While Kanan runs into Gamut Key, now a Provincial Governor of Kaller, and Tapusk, an underling/rival of Kasmir’s who is now his own boss, interestingly enough neither recognizes him from his time on Kaller as a young Padawan/fugitive (I mean, he was practically wearing the same outfit some 14 years ago so it’s a little surprising!). However, that doesn’t mean they won’t give him trouble, as Key basically uses Kanan and crew to help take down Tapusk and his little band of thieves. In the end, Key turns out to be possibly sympathetic to the rebel cause, while Tapusk’s blade seemingly struck Kanan harder than he realized (or was poisoned-tipped), leaving Kanan near-dead on the floor. He chalks up Tapusk’s success in stabbing him as the fault of his demons clouding his senses, but we all know it’s Kanan’s personal emotional baggage issues to blame, not the poor ghosts of Kanan past. And while we know Kanan will come through, it’s another unexpected and welcomed surprise from the tight, engaging writing by series stalwart Greg Weisman. Now as much as I want to go back and discover more of Caleb’s earlier Jedi moments, I want to stay in the present to uncover the tale on Kaller.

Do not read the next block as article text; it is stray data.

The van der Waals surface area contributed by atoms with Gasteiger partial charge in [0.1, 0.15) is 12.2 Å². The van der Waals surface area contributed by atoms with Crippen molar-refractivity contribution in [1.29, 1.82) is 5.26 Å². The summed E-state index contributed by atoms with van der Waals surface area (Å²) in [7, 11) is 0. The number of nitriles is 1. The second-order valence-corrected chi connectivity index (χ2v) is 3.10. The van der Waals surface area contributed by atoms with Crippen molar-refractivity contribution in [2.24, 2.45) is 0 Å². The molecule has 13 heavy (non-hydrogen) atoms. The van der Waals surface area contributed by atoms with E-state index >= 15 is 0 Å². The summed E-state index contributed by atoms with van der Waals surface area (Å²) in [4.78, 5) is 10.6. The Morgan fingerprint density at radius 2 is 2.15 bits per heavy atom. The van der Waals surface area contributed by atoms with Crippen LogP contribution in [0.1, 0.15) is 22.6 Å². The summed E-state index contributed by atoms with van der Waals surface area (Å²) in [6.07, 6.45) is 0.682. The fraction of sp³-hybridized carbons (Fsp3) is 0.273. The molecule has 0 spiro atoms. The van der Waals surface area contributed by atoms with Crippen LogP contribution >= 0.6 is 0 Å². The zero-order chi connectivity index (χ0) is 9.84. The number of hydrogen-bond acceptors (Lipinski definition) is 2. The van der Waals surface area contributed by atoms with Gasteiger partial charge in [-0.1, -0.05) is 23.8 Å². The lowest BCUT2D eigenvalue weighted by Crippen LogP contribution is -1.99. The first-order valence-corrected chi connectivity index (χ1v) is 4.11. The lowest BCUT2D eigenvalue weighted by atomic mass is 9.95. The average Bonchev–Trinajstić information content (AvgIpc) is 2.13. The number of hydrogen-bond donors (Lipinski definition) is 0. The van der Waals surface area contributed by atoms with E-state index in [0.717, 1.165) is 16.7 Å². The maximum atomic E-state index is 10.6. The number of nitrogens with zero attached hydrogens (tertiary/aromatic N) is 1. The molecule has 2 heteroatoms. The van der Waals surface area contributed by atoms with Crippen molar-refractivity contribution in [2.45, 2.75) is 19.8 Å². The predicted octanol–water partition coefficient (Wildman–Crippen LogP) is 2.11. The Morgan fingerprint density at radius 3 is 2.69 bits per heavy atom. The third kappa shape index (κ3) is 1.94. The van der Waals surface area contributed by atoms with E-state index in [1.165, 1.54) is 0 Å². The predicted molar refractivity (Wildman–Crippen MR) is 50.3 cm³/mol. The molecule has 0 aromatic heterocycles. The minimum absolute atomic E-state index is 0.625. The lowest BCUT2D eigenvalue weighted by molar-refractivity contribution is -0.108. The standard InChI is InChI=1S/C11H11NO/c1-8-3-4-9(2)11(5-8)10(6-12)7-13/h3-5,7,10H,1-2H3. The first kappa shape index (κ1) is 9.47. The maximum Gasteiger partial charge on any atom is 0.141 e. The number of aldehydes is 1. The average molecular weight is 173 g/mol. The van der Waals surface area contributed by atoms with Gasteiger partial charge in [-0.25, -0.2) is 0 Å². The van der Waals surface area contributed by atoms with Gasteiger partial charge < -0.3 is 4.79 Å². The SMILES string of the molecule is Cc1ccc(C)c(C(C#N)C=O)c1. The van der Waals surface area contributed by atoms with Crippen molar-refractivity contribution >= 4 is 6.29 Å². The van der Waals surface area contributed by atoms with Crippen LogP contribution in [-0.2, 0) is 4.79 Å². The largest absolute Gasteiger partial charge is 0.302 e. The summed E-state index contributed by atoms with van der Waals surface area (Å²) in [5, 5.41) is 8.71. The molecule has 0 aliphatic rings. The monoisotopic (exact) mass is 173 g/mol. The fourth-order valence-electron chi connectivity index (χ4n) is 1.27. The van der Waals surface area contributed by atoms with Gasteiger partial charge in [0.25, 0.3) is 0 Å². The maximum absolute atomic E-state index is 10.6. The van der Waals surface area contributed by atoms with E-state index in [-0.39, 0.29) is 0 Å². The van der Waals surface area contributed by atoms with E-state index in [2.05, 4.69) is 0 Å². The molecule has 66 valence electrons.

There are tons of little emotional moments but I think the two biggest ones are as follows:

A) Kanan certainly seems to feel guilty now about his choice all those years ago to abandon (or as he puts it here, reject) Kasmir’s friendship, despite his almost legitimate fears it could lead to Kasmir’s death, so it’s enduring to see him try to get his hopes up he can smooth over their relationship by offering Kasmir a spot in the rebellion’s efforts. In a way his offer almost feels like a desperate measure to extend an olive branch to his old friend, considering a similar offer of partnership is what Caleb shot down before. Imagine Kanan’s (and our) disappointment that he doesn’t run into Kasmir at all, who’s fate isn’t yet set in stone no matter what that final panel of ghosts standing over Kanan’s dying body seems to imply. And seeing as we’ll be returning to the “present” Kaller-set storyline in the comics’ future, I fully expect to see good old Kasmir again. I hope not to sob.

B) Hera and Kana’s exchange before he drops unconscious from the knife wound would also qualify as a strong emotional moment. Sure, it seems he might not have had his communicator on, but after she asks him if he misses her, his response is one of his rare un-cocky and swagger-less moments, “Always…And more than you’ll ever know.” Remember the whole space-married thing? Yeah, I expect we’ll get a little clearer detail on whatever their relationship is and was during the show’s second season in October.